There are four types of electric car charging plugs in North America. Each plug is compatible with different electric vehicles as well as capable of providing a certain amount of power. Just like how the iPhone has one plug and Android phones have another, the same goes for electric vehicles.
Knowing which plug your EV can accept is critically important — not all charging stations provide all the different types of electric car plugs. That said, Tesla recently started co-locating some of its charging stations for more optionality. And, sometimes, you can find charging stations with multiple charging options available on-site. Shell Recharge stations offer different charging options — much like you'd get different fuel options at the same gas pump.
Nevertheless, the auto industry has recently moved towards a single plug standard with the exception of Tesla. That said, Tesla’s CEO, Elon Musk, has recently stated the company's proprietary Supercharger Network will eventually open up to other electric vehicles — not just Teslas.
Even though the prospect of multi-purpose charging stations will make it easier to find the perfect solution for your specific electric car, there are still many charging stations that have only one type of charger available. Needless to say, this is still quite common.
So let's learn more about these different types of electric car plugs in the North American market. First, we'll look at the three fast-charging plugs (see chart above) as these represent the more desirable option for most. After that, we can look at a more common (albeit slow) charging plug as oftentimes charging speed might not be a big issue for you.
Since there was not a standard plug when Tesla first began selling their EVs, Tesla had to create their own plug, which is commonly referred to as the Tesla plug. Unlike the other plugs, the Tesla plug is capable of Level 1, Level 2, and Direct Current Fast Charging (DCFC), which some people unofficially label as Level 3 charging.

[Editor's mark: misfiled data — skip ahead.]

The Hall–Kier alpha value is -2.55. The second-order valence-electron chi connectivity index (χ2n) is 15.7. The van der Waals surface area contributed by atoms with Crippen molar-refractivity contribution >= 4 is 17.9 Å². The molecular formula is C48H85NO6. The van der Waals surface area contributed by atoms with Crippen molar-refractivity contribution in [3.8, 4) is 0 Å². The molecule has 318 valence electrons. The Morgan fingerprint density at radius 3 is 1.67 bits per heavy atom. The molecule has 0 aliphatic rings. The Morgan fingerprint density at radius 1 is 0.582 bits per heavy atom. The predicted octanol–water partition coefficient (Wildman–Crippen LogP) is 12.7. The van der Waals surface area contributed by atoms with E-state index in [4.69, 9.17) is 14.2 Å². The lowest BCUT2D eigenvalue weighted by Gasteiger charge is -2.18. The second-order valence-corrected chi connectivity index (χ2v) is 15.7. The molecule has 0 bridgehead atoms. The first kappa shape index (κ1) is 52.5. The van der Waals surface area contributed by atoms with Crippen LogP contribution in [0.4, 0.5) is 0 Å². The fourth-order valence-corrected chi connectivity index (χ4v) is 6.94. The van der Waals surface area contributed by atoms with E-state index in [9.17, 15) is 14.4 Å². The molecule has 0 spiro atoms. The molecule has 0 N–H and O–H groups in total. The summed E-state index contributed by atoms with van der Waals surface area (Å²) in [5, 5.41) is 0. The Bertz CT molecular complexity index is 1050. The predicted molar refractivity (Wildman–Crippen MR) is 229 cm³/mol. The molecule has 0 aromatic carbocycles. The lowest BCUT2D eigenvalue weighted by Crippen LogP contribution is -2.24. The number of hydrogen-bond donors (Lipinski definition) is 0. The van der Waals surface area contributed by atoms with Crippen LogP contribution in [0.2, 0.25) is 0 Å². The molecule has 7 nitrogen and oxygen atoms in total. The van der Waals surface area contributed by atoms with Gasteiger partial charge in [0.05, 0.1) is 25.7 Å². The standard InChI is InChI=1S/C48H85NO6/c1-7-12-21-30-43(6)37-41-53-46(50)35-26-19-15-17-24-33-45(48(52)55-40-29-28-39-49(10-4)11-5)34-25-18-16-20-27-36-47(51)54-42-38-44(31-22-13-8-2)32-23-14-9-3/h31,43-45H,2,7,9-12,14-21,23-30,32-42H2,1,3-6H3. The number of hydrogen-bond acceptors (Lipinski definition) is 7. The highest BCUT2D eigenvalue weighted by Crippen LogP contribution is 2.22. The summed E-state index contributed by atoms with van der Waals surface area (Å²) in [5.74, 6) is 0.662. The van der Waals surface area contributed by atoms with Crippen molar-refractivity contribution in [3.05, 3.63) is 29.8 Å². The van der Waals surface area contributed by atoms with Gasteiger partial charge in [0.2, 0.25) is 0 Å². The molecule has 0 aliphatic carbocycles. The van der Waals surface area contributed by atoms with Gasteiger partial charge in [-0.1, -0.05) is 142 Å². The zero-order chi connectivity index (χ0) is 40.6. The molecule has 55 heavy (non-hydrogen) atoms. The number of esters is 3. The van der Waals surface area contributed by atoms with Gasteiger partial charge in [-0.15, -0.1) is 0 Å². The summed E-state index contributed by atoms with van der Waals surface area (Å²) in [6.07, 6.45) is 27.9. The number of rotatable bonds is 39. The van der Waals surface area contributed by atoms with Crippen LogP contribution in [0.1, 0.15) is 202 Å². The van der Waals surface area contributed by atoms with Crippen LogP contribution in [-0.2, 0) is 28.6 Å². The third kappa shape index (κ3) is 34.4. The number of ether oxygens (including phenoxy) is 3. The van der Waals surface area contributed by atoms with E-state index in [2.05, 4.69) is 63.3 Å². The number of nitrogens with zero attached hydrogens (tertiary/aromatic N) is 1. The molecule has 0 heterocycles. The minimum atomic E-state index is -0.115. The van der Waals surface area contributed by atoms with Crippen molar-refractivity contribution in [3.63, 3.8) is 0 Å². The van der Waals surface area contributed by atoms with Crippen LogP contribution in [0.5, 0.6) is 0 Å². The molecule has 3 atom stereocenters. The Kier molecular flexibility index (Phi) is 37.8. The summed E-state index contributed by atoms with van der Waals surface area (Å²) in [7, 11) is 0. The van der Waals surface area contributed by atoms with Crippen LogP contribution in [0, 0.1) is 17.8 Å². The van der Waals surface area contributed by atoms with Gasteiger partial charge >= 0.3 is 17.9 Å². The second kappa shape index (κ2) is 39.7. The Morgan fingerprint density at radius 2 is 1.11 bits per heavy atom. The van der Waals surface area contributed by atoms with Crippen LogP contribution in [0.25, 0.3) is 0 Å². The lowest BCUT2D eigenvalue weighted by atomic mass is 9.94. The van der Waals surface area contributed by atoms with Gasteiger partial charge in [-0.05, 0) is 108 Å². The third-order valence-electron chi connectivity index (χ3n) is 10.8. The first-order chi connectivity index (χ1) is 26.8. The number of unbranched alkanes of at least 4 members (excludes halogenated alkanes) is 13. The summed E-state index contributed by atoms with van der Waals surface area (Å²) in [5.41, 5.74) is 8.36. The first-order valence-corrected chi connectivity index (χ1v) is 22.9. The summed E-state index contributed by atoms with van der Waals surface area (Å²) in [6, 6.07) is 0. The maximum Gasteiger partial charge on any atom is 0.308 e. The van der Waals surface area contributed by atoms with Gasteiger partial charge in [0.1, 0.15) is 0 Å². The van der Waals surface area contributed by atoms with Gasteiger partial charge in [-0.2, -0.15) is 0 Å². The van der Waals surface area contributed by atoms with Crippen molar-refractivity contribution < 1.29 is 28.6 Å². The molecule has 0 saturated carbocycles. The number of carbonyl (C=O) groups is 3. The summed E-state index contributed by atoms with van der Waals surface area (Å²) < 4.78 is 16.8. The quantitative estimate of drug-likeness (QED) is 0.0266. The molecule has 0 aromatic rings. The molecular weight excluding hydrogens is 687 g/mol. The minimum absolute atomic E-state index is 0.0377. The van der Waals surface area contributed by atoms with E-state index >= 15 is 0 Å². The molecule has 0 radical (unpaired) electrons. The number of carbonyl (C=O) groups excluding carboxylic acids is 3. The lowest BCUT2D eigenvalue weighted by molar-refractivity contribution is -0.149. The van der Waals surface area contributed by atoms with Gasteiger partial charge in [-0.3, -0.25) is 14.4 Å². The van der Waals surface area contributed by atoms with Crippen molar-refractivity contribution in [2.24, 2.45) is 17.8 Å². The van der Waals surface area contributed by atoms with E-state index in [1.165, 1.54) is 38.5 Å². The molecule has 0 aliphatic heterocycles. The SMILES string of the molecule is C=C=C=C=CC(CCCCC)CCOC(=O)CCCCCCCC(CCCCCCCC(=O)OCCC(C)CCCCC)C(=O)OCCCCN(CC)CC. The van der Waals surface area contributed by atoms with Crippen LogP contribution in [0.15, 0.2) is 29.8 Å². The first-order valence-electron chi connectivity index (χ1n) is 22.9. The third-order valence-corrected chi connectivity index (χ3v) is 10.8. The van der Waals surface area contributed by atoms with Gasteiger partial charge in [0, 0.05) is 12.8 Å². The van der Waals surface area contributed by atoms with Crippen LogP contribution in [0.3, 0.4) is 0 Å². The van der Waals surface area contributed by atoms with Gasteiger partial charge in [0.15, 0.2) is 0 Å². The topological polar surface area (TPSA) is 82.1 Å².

The Tesla plug is proprietary to only Tesla vehicles, therefore, no other EV may use a Tesla Supercharger. As mentioned previously, Tesla will eventually open up their private DCFC network, known as the Supercharger Network, to other electric cars.
This could be done in a number of ways such as a Tesla/CCS adapter, CCS plugs added to the chargers, or abandonment of the Tesla plug to favor the J1772 and CCS plugs (highly unlikely). How Tesla will accomplish this remains to be determined.
In the interim, there is one workaround for non-Tesla EVs to use a Tesla plug. This adapter is quite popular with non-Tesla EV owners looking to use Tesla's extensive Destination Charger network. However, this adapter is limited to just Level 1 and Level 2 charging stations — it does not work with Superchargers.
Tesla Supercharger stations, where currently only Tesla vehicles can use the plug, can provide charging power of 250 kW, which can speed up charging sessions to under 30 minutes.
One public charging network, EVgo, has recently started providing Tesla plugs at their DCFC stations. These chargers have one CCS plug and one Tesla plug in an attempt to provide the correct plug for any new EV regardless of manufacturer.
In some locations, Tesla has installed Urban Superchargers. These are just like Superchargers, however, power is limited to around 75 kW. And like any other Tesla charging solution, the Urban Superchargers are outfitted with the proprietary Tesla plug.
Another electric car plug type is the CCS (Combined Charging Standard) Combo. As hinted, this plug is the universal standard plug for Direct Current Fast Charging (DCFC).